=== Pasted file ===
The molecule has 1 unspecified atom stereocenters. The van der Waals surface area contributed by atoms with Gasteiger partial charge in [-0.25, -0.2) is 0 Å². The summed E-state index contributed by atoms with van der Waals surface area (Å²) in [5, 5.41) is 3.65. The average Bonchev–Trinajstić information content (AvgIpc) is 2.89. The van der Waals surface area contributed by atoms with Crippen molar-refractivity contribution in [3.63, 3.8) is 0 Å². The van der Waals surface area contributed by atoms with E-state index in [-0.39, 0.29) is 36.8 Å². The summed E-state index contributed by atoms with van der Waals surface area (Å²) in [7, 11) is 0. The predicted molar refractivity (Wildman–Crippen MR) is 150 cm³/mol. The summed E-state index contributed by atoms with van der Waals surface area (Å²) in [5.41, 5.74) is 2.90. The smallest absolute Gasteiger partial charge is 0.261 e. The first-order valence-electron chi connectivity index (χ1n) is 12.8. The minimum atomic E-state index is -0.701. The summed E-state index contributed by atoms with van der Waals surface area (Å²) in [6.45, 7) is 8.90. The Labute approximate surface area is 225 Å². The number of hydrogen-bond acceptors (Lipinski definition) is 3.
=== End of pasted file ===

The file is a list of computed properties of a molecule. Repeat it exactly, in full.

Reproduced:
The molecule has 1 unspecified atom stereocenters. The van der Waals surface area contributed by atoms with Gasteiger partial charge in [-0.25, -0.2) is 0 Å². The summed E-state index contributed by atoms with van der Waals surface area (Å²) in [5, 5.41) is 3.65. The average Bonchev–Trinajstić information content (AvgIpc) is 2.89. The van der Waals surface area contributed by atoms with Crippen molar-refractivity contribution in [3.63, 3.8) is 0 Å². The van der Waals surface area contributed by atoms with E-state index in [-0.39, 0.29) is 36.8 Å². The summed E-state index contributed by atoms with van der Waals surface area (Å²) in [7, 11) is 0. The predicted molar refractivity (Wildman–Crippen MR) is 150 cm³/mol. The summed E-state index contributed by atoms with van der Waals surface area (Å²) in [5.41, 5.74) is 2.90. The smallest absolute Gasteiger partial charge is 0.261 e. The first-order valence-electron chi connectivity index (χ1n) is 12.8. The minimum atomic E-state index is -0.701. The summed E-state index contributed by atoms with van der Waals surface area (Å²) in [6.45, 7) is 8.90. The Labute approximate surface area is 225 Å². The number of hydrogen-bond acceptors (Lipinski definition) is 3.